Texas Democrats Don’t Have A Serious Candidate For Texas Governor
Texas Democrats apparently don’t have a serious candidate for Governor next year:
AUSTIN, Texas (AP) — Democrats haven’t won a Texas governor’s race in nearly three decades, but a booming Hispanic population and the party’s dominance of the state’s largest cities have made them willing to invest in the contest to keep hopes of an eventual resurgence alive.
After high-profile candidates lost decisively in the last two elections, though, the party now finds itself in unprecedented territory for the 2018 ballot: with no major candidate to run.
Democratic leaders haven’t yet lined up a substantial name to represent the party and its message despite months of trying. Any continued faith in a Democratic turnaround in Texas is now colliding with pessimism that it will happen anytime soon.
“If they didn’t have somebody running for governor it’d be a symbol that they’ve given up,” said Brandon Rottinghaus, a political science professor at the University of Houston.
And the lack of a serious 2018 candidate, following the dismal showing of the Democrats in the 2010 and 2014 governor’s races, could make it harder to capitalize later if the political climate improves, as the party expects.
“You run the risk of looking irrelevant,” Rottinghaus said.
Ann Richards, elected in 1990, was the last Texas Democratic governor. Since then, the state has shifted far to the right along with most of the South. The party’s chief strongholds now are congressional and legislative seats representing much of Houston, San Antonio, Dallas and Austin. No Democrat has won a statewide office since 1994, the longest losing streak in the nation.
Still, eager to keep its brand and statewide organization alive, the party has never failed to field a candidate for governor since Reconstruction. Manny Garcia, deputy executive director of the Texas Democratic Party, said it hasn’t given up on 2018.
“We’re going to have an authentic, dynamic candidate running for Texas governor, and that announcement will come at an appropriate time in the fall,” Garcia said.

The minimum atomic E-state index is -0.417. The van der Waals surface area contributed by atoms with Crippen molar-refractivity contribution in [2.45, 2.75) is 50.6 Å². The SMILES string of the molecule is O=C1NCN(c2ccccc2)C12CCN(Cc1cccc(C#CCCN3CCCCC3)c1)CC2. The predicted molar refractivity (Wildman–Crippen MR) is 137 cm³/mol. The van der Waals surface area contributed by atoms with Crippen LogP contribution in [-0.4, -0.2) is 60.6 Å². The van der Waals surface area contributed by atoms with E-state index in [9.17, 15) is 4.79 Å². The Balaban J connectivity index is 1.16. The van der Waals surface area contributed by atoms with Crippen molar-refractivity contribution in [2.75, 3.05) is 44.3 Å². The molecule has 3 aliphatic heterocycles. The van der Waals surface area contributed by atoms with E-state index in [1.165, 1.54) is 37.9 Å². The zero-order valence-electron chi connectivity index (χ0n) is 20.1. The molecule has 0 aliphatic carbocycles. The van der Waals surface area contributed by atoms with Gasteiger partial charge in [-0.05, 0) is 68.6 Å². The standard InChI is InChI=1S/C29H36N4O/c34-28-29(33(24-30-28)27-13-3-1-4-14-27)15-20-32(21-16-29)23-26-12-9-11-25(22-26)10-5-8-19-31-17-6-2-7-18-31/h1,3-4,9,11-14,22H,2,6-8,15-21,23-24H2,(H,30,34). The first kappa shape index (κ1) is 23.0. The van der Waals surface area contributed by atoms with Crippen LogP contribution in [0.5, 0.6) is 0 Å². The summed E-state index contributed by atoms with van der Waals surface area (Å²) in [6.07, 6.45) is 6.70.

Wendy Davis, the Democratic state senator who lost by 20-plus points to Republican Greg Abbott in 2014 even after drawing nationwide financial support for her much-publicized, 12-hour filibuster opposing tough anti-abortion measures, said any candidates this year probably wouldn’t have much of a public profile.
“It’s going to take some time, obviously, to build up excitement around someone who, at that point in time, might be fairly unknown,” Davis said.
Right now, the only declared candidate for the Democratic nomination in 2018 is Jeffrey Payne, a Dallas businessman who apparently has never run for elective office before. Meanwhile, other high-profile potential candidates, such as former HUD Secretary Julian Castro, Houston Mayor Annise Parker, and former Mayor of Houston and 2010 Democratic nominee for Governor Bill White have all declined to enter the race. The last Democratic Governor of Texas, of course, was Ann Richards, who lost her re-election bid to George W. Bush in 1994. In fact, there are no former Democratic Governors of Texas who are still alive, with the last such survivor being former Governor Mark White, who died just a few days ago. For her party, 2014 Democratic nominee Wendy Davis, her decisive loss to Greg Abbott in 2014 makes it seem unlikely that Texas Democrats would back her again, and there’s no indication that she’s interested in the position.
Presumably, the party will find a nominee before next year, but the fact that nearly every high-profile Democrat in the state has already taken themselves out of the running, the odds that nominee will have any chance at all against Abbott seem slim indeed.